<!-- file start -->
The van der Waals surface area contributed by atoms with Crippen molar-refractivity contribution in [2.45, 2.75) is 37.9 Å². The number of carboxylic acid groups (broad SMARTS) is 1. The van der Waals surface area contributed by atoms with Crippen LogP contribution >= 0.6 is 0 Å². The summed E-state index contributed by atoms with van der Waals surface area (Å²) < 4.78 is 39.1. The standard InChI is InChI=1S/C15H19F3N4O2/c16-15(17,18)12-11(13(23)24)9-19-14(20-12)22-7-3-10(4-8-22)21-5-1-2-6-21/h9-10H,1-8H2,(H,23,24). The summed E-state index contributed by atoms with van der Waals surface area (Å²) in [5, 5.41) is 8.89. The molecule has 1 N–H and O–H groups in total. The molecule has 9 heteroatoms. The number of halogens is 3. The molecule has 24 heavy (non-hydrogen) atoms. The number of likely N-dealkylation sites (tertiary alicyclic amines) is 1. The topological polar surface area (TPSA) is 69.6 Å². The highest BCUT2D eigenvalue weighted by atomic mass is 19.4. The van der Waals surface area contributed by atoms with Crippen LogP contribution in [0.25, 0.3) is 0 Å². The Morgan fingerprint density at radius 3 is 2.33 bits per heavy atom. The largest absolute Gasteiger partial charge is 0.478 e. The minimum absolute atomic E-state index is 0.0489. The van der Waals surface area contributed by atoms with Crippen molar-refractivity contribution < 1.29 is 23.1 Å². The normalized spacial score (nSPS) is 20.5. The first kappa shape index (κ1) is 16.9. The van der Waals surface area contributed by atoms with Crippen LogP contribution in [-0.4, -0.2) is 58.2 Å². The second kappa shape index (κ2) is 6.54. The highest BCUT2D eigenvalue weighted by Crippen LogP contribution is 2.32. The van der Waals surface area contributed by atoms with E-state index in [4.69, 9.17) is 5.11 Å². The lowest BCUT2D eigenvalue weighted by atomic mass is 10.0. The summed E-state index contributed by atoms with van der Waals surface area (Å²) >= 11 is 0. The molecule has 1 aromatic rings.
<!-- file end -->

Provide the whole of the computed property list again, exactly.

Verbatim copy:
The van der Waals surface area contributed by atoms with Crippen molar-refractivity contribution in [2.45, 2.75) is 37.9 Å². The number of carboxylic acid groups (broad SMARTS) is 1. The van der Waals surface area contributed by atoms with Crippen LogP contribution >= 0.6 is 0 Å². The summed E-state index contributed by atoms with van der Waals surface area (Å²) < 4.78 is 39.1. The standard InChI is InChI=1S/C15H19F3N4O2/c16-15(17,18)12-11(13(23)24)9-19-14(20-12)22-7-3-10(4-8-22)21-5-1-2-6-21/h9-10H,1-8H2,(H,23,24). The summed E-state index contributed by atoms with van der Waals surface area (Å²) in [5, 5.41) is 8.89. The molecule has 1 N–H and O–H groups in total. The molecule has 9 heteroatoms. The number of halogens is 3. The molecule has 24 heavy (non-hydrogen) atoms. The number of likely N-dealkylation sites (tertiary alicyclic amines) is 1. The topological polar surface area (TPSA) is 69.6 Å². The highest BCUT2D eigenvalue weighted by atomic mass is 19.4. The van der Waals surface area contributed by atoms with Crippen LogP contribution in [0.25, 0.3) is 0 Å². The Morgan fingerprint density at radius 3 is 2.33 bits per heavy atom. The largest absolute Gasteiger partial charge is 0.478 e. The minimum absolute atomic E-state index is 0.0489. The van der Waals surface area contributed by atoms with Crippen molar-refractivity contribution < 1.29 is 23.1 Å². The normalized spacial score (nSPS) is 20.5. The first kappa shape index (κ1) is 16.9. The van der Waals surface area contributed by atoms with Crippen LogP contribution in [-0.4, -0.2) is 58.2 Å². The second kappa shape index (κ2) is 6.54. The highest BCUT2D eigenvalue weighted by Crippen LogP contribution is 2.32. The van der Waals surface area contributed by atoms with E-state index in [4.69, 9.17) is 5.11 Å². The lowest BCUT2D eigenvalue weighted by atomic mass is 10.0. The summed E-state index contributed by atoms with van der Waals surface area (Å²) >= 11 is 0. The molecule has 1 aromatic rings.